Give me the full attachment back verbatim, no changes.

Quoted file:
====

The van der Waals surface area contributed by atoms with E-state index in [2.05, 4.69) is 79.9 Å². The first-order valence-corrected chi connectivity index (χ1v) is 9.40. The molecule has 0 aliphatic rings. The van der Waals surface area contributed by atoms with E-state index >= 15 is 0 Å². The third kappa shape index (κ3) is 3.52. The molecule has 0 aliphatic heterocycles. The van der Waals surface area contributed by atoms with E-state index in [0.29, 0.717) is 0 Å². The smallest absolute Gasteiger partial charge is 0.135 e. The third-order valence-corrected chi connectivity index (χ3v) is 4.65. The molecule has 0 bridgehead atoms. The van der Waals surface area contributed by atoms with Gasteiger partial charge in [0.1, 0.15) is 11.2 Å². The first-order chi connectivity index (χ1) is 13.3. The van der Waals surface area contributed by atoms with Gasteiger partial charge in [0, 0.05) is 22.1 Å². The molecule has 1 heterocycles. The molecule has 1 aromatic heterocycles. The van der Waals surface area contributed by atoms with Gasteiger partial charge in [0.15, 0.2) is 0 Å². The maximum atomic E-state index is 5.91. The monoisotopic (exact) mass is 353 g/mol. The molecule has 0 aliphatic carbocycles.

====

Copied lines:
The van der Waals surface area contributed by atoms with E-state index in [2.05, 4.69) is 79.9 Å². The first-order valence-corrected chi connectivity index (χ1v) is 9.40. The molecule has 0 aliphatic rings. The van der Waals surface area contributed by atoms with E-state index >= 15 is 0 Å². The third kappa shape index (κ3) is 3.52. The molecule has 0 aliphatic heterocycles. The van der Waals surface area contributed by atoms with E-state index in [0.29, 0.717) is 0 Å². The smallest absolute Gasteiger partial charge is 0.135 e. The third-order valence-corrected chi connectivity index (χ3v) is 4.65. The molecule has 0 bridgehead atoms. The van der Waals surface area contributed by atoms with Gasteiger partial charge in [0.1, 0.15) is 11.2 Å². The first-order chi connectivity index (χ1) is 13.3. The van der Waals surface area contributed by atoms with Gasteiger partial charge in [0, 0.05) is 22.1 Å². The molecule has 1 heterocycles. The molecule has 1 aromatic heterocycles. The van der Waals surface area contributed by atoms with Gasteiger partial charge in [0.15, 0.2) is 0 Å². The maximum atomic E-state index is 5.91. The monoisotopic (exact) mass is 353 g/mol. The molecule has 0 aliphatic carbocycles.